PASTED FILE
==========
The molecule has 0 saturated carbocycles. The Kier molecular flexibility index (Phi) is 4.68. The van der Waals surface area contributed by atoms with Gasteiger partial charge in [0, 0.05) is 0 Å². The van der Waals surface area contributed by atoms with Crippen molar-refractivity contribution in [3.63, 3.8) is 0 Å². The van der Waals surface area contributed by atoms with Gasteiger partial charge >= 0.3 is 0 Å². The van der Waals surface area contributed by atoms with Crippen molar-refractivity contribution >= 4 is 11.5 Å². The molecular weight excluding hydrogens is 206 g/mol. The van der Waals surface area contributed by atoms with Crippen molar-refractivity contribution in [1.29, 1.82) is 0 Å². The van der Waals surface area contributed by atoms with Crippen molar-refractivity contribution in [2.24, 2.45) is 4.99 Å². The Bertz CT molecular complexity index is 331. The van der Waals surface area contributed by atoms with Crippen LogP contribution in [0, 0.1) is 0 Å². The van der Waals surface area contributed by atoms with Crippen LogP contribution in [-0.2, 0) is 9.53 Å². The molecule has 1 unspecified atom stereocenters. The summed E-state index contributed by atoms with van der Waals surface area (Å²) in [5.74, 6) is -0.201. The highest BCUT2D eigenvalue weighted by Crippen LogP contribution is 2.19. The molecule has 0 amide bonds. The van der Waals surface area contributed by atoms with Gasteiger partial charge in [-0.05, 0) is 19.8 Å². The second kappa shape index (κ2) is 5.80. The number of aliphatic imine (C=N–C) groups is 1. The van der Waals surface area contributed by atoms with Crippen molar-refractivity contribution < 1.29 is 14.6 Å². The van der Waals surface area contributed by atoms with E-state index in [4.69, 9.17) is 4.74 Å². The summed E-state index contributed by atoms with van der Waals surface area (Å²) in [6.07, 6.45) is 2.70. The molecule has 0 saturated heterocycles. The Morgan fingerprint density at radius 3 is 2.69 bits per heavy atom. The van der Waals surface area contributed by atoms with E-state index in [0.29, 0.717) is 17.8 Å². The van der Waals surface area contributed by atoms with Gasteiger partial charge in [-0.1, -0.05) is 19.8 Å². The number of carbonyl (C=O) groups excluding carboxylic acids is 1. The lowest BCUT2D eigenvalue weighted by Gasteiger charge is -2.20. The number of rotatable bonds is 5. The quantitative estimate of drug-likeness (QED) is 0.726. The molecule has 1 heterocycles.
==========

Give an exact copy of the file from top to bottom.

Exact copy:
The molecule has 0 saturated carbocycles. The Kier molecular flexibility index (Phi) is 4.68. The van der Waals surface area contributed by atoms with Gasteiger partial charge in [0, 0.05) is 0 Å². The van der Waals surface area contributed by atoms with Crippen molar-refractivity contribution in [3.63, 3.8) is 0 Å². The van der Waals surface area contributed by atoms with Gasteiger partial charge >= 0.3 is 0 Å². The van der Waals surface area contributed by atoms with Crippen molar-refractivity contribution >= 4 is 11.5 Å². The molecular weight excluding hydrogens is 206 g/mol. The van der Waals surface area contributed by atoms with Crippen molar-refractivity contribution in [1.29, 1.82) is 0 Å². The van der Waals surface area contributed by atoms with Crippen molar-refractivity contribution in [2.24, 2.45) is 4.99 Å². The Bertz CT molecular complexity index is 331. The van der Waals surface area contributed by atoms with Crippen LogP contribution in [0, 0.1) is 0 Å². The van der Waals surface area contributed by atoms with Crippen LogP contribution in [-0.2, 0) is 9.53 Å². The molecule has 1 unspecified atom stereocenters. The summed E-state index contributed by atoms with van der Waals surface area (Å²) in [5.74, 6) is -0.201. The highest BCUT2D eigenvalue weighted by Crippen LogP contribution is 2.19. The molecule has 0 amide bonds. The van der Waals surface area contributed by atoms with Gasteiger partial charge in [-0.05, 0) is 19.8 Å². The second kappa shape index (κ2) is 5.80. The number of aliphatic imine (C=N–C) groups is 1. The van der Waals surface area contributed by atoms with Crippen molar-refractivity contribution < 1.29 is 14.6 Å². The van der Waals surface area contributed by atoms with E-state index in [4.69, 9.17) is 4.74 Å². The summed E-state index contributed by atoms with van der Waals surface area (Å²) in [6.07, 6.45) is 2.70. The molecule has 0 saturated heterocycles. The Morgan fingerprint density at radius 3 is 2.69 bits per heavy atom. The van der Waals surface area contributed by atoms with E-state index in [0.29, 0.717) is 17.8 Å². The van der Waals surface area contributed by atoms with Gasteiger partial charge in [-0.1, -0.05) is 19.8 Å². The number of carbonyl (C=O) groups excluding carboxylic acids is 1. The lowest BCUT2D eigenvalue weighted by Gasteiger charge is -2.20. The number of rotatable bonds is 5. The quantitative estimate of drug-likeness (QED) is 0.726. The molecule has 1 heterocycles.